Every year that a team sweeps another in the playoffs, there is a debate about how much rest is too much. Does waiting so many extra days between matchups hurt a team’s chemistry or does giving a team extra time to lick their wounds benefiting them more?
The NHL has had 16 playoff teams each season since 1979-80, but only since the 1986-87 playoffs has each series been a best-of-seven affair. It seems like that would be best year to begin evaluating how well teams do in a series following a sweep of another team. Obviously sweeps in the Stanley Cup Final can’t be taken into account for this, so we’ll only be looking at the first three rounds of the playoffs.
First Round Sweeps: A Guarantee of Nothing
This season, the Anaheim Ducks are the only team to sweep their opening round series. Their second round opponent, the Calgary Flames, may actually be thankful for this, as teams sweeping their first round best-of-seven series’ have a losing record in the second round of playoffs. Recent history has been especially unkind to sweeping teams. Since the 2005 lockout, only three of nine teams who have swept an opponent, in the first round, have gone on to win their next series. That 33% number has to give the Calgary faithful some hope this next round.
The first round sweep has not guaranteed much success in the way of winning the Stanley Cup either. Only four teams, out of twenty-seven who have swept a team in the first round, since 1987, have gone on to win the Cup.
Second Round Sweeps: A Recipe For Success
If history is any indication, the Ducks will most likely not sweep the Flames in the second round, as no team since 1987 has swept both the first and second rounds. The last team to sweep back-to-back rounds were the Pittsburgh Penguins in 1992 when they swept the Conference Final and Stanley Cup Final.
Of all the playoff rounds to sweep a series the second seems to be the most beneficial to a long playoff run. Of the nineteen sweeps in the second round, twelve teams went on to win the next round, and ten of the winners went on to become Champion. The second round is the only playoff round where sweeping teams have a winning record in their next playoff series.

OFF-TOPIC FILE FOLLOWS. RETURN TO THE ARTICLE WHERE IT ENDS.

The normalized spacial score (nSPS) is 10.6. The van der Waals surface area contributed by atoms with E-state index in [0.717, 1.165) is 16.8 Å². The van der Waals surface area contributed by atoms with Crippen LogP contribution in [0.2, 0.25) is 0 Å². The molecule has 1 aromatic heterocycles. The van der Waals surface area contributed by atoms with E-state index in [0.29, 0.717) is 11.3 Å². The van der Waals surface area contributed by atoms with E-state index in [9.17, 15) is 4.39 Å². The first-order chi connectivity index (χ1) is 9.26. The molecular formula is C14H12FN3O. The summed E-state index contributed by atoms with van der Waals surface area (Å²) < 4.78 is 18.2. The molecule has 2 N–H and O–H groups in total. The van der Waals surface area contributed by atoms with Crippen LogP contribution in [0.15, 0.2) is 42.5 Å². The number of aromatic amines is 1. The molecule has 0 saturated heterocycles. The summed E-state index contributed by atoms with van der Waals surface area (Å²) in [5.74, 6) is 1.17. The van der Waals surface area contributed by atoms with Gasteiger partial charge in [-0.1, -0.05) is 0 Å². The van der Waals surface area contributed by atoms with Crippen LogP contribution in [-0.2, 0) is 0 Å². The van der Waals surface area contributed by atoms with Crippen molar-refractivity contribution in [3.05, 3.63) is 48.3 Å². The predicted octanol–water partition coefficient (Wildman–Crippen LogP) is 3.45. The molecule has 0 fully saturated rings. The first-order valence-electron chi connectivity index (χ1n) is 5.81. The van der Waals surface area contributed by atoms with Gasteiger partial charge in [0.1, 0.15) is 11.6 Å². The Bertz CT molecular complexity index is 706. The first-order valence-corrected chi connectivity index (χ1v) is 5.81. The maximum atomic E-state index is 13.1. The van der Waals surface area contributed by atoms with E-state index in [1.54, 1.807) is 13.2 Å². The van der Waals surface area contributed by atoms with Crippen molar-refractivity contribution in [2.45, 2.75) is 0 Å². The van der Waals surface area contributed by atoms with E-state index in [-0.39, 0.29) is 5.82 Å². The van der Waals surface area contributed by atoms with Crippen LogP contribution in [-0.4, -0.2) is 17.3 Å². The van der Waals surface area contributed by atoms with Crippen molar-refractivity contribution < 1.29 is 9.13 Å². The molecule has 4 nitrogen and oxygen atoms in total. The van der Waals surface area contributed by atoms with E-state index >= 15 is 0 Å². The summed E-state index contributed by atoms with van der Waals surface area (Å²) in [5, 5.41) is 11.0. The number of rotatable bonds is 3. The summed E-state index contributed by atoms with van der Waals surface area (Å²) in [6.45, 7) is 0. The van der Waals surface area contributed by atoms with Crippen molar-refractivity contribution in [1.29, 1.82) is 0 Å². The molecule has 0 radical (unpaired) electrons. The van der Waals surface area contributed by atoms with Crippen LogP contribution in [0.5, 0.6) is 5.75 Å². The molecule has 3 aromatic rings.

Third Round Sweeps: Not Encouraging
The conference finals had only six sweeps and two of those came in 1992, giving us a limited sample size to examine. However, it’s interesting to note that sweeping in this round gave us the same percentage of teams going on to win the next series as first round sweepers did.
Total Sweeps: Basically a Toss-up
So does all this really mean anything? If you were to ask Bruce Boudreau or Ryan Getzlaf, they would probably tell you that they’re happy to have swept the Jets and thankful to be resting for the next round. However, when you look at the historical numbers for teams that have swept any early round, the odds are basically even that that rest will result in them winning their next series. Since 1987, there have been 53 playoff series sweeps in the first three rounds, and the sweeping team went on to win the next round 27 times. While the number is slightly worse for teams since 2005, if the Ducks win this next series the post-lockout era will be at 50% with sweepers winning nine times out of eighteen opportunities.
If the Ducks do manage to sweep this, or another series, they will become the first team to ever sweep two series in one playoff year twice. The only teams to ever sweep two series in one playoff year were the Edmonton Oilers (1988), Detroit Red Wings (1997), Pittsburgh Penguins (1992), Chicago Blackhawks (1992), and Anaheim Mighty Ducks (2003). The Blackhawks and Ducks are also the only two teams to ever sweep two series in one playoff year and not win the Stanley Cup.